#10 – View of the Sea of Cortez outside of Bahia Los Angeles, Baja California
Why I like it: This was our first view of the Sea of Cortez, after crossing the width of the Baja peninsula. The smaller islands look like beads on a necklace. We camped right on the beach and woke up to this amazing view.
#9 – Stone arch at the Wall surf spot, Baja California
Why I like it: This was a very remote surf spot we visited, at least 40 miles from the nearest town, 10 miles from the nearest road. Some surfers had piled rocks together into rudimentary walls to protect their campsites against the wind. Most of the rock walls were very simple, but this person put together a 4 arch structure without the use of any adhesives or supports! I love how someone was creative and skilled enough to put a piece of artwork together in such a remote and seemingly inhospitable place.
#8 – Dreamcatchers in Sayulita, Nayarit
Why I like it: Sayulita is a funky little town just north of Puerto Vallarta. The town had a great combination of waves, interesting people, bars/restaurants, and artesanias (crafts) made by people from the Huichol tribe. This picture captures for me the Huichol fascination with color along with the vibrancy of Sayulita.
#7 – Sunset outside of Tecoman, Michoacan
Why I like it: This is the entrancing tropical sunset picture of a turtle nesting beach that could be on the cover of a resort brochure. However, the picture definitely was not taken at a resort. It was taken at a struggling ecotourism development in the troubled state of Michoacan. Eric and I were clearly the only tourists to have visited in months…and the development ran out of water to flush the toilets halfway through the evening! We left early the next morning and drove quickly through the rest of Michoacan.
#6 – The Palacio at Palenque, Chiapas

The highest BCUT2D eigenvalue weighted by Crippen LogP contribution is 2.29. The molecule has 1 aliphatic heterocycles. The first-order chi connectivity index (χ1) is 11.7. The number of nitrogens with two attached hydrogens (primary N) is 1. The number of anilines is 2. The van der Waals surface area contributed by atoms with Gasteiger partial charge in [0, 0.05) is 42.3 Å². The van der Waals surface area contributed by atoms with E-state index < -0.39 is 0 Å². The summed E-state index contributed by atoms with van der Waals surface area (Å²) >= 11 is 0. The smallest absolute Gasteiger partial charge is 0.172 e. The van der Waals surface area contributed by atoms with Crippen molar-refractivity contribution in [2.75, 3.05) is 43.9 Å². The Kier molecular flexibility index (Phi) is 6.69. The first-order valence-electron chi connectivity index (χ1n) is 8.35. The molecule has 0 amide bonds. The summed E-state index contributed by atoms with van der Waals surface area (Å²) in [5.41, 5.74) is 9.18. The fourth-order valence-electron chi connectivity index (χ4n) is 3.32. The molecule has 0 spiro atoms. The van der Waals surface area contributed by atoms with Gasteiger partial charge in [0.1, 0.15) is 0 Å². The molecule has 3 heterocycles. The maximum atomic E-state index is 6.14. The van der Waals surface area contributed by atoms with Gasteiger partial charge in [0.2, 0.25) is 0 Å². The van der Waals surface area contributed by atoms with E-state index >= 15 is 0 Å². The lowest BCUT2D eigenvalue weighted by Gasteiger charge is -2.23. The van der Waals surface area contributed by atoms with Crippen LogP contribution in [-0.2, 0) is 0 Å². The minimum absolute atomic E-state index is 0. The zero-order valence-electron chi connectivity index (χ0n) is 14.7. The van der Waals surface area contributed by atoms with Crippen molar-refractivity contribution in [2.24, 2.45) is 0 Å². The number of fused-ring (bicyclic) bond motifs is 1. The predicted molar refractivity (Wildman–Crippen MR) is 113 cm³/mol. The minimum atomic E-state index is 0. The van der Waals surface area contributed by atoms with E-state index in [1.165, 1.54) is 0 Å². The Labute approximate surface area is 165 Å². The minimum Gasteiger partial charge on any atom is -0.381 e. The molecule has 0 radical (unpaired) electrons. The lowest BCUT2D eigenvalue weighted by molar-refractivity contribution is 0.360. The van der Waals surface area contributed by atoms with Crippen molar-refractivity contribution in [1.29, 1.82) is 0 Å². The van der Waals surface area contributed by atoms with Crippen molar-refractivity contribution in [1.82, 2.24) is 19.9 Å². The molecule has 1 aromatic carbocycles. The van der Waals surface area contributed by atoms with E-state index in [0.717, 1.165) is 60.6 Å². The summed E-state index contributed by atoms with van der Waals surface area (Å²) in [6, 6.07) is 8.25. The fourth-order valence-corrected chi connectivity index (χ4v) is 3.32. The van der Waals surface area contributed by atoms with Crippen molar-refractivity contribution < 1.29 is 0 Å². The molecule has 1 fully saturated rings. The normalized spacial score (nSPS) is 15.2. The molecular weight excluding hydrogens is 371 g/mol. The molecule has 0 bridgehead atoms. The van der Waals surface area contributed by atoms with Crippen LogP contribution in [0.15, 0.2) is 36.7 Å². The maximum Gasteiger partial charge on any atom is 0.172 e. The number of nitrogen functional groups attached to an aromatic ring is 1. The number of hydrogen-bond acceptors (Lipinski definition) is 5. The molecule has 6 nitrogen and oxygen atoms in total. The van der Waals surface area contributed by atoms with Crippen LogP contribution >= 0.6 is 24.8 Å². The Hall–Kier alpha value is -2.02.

Why I like it: I like the moodiness of the clouds. It enhances the feeling of mystery and ancient history. I also like that I was able to take this shot from the top of a different pyramid, looking down, and that I was able to capture the shot without any other visitors in the scene.
#5 – Sand Dunes at Cielito Lindo, Baja California.
Why I like it: The king tide had made it difficult to get to the beach from the campground where we were staying. We had to ford a little creek to get down to the ocean. This meant that Eric (the small figure in the background) and I were the only people on the beach for miles around.
#4 Still life of Artesanias (Crafts):
Why I like it: This is a picture of some of my favorite arts and crafts that we picked up in Mexico. I love the way the light bounces off the copper and the carved wooden eggs.
#3 Metates in Oaxaca, Oaxaca
Why I like it: As we were walking back from lunch, we turned into a random hacienda in Oaxaca and stumbled upon this collection of metates. A metate is a tool used to grind corn kernels down into flour that can be used to make tortillas. Each bowl is a slightly different shape because each grinding stone is a slightly different shape. I love this picture because it conjures for me labor as well as the magic associated with domesticating corn and creating food.
#2 Lover’s & Divorce Beach at Cabo San Lucas as from above, Baja California
Why I like it: We took a little boat from Cabo San Lucas to see Lover’s Beach as well as the rock formations which Cabo is known for. As we were exploring the beach I noticed a small trail that climbed up a very steep hill. The trail took me to an overlook that had amazing views of the city and of the beach below. I like this shot because millions of people visit Cabo San Lucas every year… and visit this very beach. But hiding in plain sight was a trail that was a little more difficult to take, which affords an amazing perspective of the area.
#1 – Eric surfing on New Years Eve with a humpback whale breaching in Todos Santos, Baja California
Why I like it: I mean…its pretty self explanatory. We were visiting the beach on New Years Eve – Eric went out surfing while I stayed on shore to take some pictures. After about an hour, several humpback whales started jumping and playing within a few hundred yards of shore. You could hear them slapping the water, and everyone on the beach and in the water stopped what they were doing to watch. Nobody caught any waves for 15 minutes because they were all watching the spectacle!